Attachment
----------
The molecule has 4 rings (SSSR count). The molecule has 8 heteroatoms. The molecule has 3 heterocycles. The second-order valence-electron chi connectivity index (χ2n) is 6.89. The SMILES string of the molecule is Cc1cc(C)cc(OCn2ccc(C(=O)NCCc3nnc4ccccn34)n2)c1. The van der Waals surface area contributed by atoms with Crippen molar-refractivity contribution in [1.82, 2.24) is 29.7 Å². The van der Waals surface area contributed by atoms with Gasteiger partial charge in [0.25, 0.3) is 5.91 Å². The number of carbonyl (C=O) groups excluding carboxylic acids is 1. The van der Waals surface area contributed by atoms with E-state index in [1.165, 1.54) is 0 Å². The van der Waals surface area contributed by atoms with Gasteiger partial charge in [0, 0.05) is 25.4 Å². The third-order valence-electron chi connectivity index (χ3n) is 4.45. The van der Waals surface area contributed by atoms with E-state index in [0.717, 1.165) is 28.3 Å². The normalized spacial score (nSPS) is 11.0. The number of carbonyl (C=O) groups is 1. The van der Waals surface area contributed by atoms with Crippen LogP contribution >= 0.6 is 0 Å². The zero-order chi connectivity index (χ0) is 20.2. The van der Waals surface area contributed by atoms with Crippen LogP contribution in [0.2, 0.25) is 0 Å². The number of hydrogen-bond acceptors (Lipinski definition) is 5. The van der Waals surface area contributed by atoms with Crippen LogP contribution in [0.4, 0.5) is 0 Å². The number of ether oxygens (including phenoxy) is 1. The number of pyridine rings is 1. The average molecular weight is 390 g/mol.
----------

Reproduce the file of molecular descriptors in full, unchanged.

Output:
The molecule has 4 rings (SSSR count). The molecule has 8 heteroatoms. The molecule has 3 heterocycles. The second-order valence-electron chi connectivity index (χ2n) is 6.89. The SMILES string of the molecule is Cc1cc(C)cc(OCn2ccc(C(=O)NCCc3nnc4ccccn34)n2)c1. The van der Waals surface area contributed by atoms with Crippen molar-refractivity contribution in [1.82, 2.24) is 29.7 Å². The van der Waals surface area contributed by atoms with Gasteiger partial charge in [0.25, 0.3) is 5.91 Å². The number of carbonyl (C=O) groups excluding carboxylic acids is 1. The van der Waals surface area contributed by atoms with E-state index in [1.165, 1.54) is 0 Å². The van der Waals surface area contributed by atoms with Gasteiger partial charge in [0, 0.05) is 25.4 Å². The third-order valence-electron chi connectivity index (χ3n) is 4.45. The van der Waals surface area contributed by atoms with E-state index in [0.717, 1.165) is 28.3 Å². The normalized spacial score (nSPS) is 11.0. The number of carbonyl (C=O) groups is 1. The van der Waals surface area contributed by atoms with Crippen LogP contribution >= 0.6 is 0 Å². The zero-order chi connectivity index (χ0) is 20.2. The van der Waals surface area contributed by atoms with Crippen LogP contribution in [0.2, 0.25) is 0 Å². The number of hydrogen-bond acceptors (Lipinski definition) is 5. The van der Waals surface area contributed by atoms with Crippen LogP contribution in [0.4, 0.5) is 0 Å². The number of ether oxygens (including phenoxy) is 1. The number of pyridine rings is 1. The average molecular weight is 390 g/mol.